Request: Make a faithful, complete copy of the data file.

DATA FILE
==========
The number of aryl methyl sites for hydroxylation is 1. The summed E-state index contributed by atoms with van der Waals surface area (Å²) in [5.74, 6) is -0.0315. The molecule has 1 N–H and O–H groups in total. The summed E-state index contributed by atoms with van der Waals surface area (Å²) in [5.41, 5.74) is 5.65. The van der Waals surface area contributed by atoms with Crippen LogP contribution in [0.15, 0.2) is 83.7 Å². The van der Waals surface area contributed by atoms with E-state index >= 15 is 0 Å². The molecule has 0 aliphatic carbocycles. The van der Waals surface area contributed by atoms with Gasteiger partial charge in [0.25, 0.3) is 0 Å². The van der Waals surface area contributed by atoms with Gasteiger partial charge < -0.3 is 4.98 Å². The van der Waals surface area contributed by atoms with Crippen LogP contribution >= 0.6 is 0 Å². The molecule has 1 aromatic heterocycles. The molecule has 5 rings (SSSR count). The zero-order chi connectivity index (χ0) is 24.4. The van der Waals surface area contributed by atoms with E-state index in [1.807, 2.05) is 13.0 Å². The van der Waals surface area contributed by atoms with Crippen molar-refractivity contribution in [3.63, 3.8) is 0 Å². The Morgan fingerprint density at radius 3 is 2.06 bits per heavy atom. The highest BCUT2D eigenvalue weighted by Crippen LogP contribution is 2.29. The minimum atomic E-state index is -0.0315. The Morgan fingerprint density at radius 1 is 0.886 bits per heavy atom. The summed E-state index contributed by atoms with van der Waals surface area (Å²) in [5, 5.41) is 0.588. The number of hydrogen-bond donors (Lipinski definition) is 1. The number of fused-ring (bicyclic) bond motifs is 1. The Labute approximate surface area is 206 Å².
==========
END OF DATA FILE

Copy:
The number of aryl methyl sites for hydroxylation is 1. The summed E-state index contributed by atoms with van der Waals surface area (Å²) in [5.74, 6) is -0.0315. The molecule has 1 N–H and O–H groups in total. The summed E-state index contributed by atoms with van der Waals surface area (Å²) in [5.41, 5.74) is 5.65. The van der Waals surface area contributed by atoms with Crippen LogP contribution in [0.15, 0.2) is 83.7 Å². The van der Waals surface area contributed by atoms with E-state index >= 15 is 0 Å². The molecule has 0 aliphatic carbocycles. The van der Waals surface area contributed by atoms with Gasteiger partial charge in [0.25, 0.3) is 0 Å². The van der Waals surface area contributed by atoms with Gasteiger partial charge < -0.3 is 4.98 Å². The van der Waals surface area contributed by atoms with Crippen LogP contribution >= 0.6 is 0 Å². The molecule has 1 aromatic heterocycles. The molecule has 5 rings (SSSR count). The zero-order chi connectivity index (χ0) is 24.4. The van der Waals surface area contributed by atoms with E-state index in [1.807, 2.05) is 13.0 Å². The van der Waals surface area contributed by atoms with Crippen molar-refractivity contribution in [3.63, 3.8) is 0 Å². The Morgan fingerprint density at radius 3 is 2.06 bits per heavy atom. The highest BCUT2D eigenvalue weighted by Crippen LogP contribution is 2.29. The minimum atomic E-state index is -0.0315. The Morgan fingerprint density at radius 1 is 0.886 bits per heavy atom. The summed E-state index contributed by atoms with van der Waals surface area (Å²) in [5, 5.41) is 0.588. The number of hydrogen-bond donors (Lipinski definition) is 1. The number of fused-ring (bicyclic) bond motifs is 1. The Labute approximate surface area is 206 Å².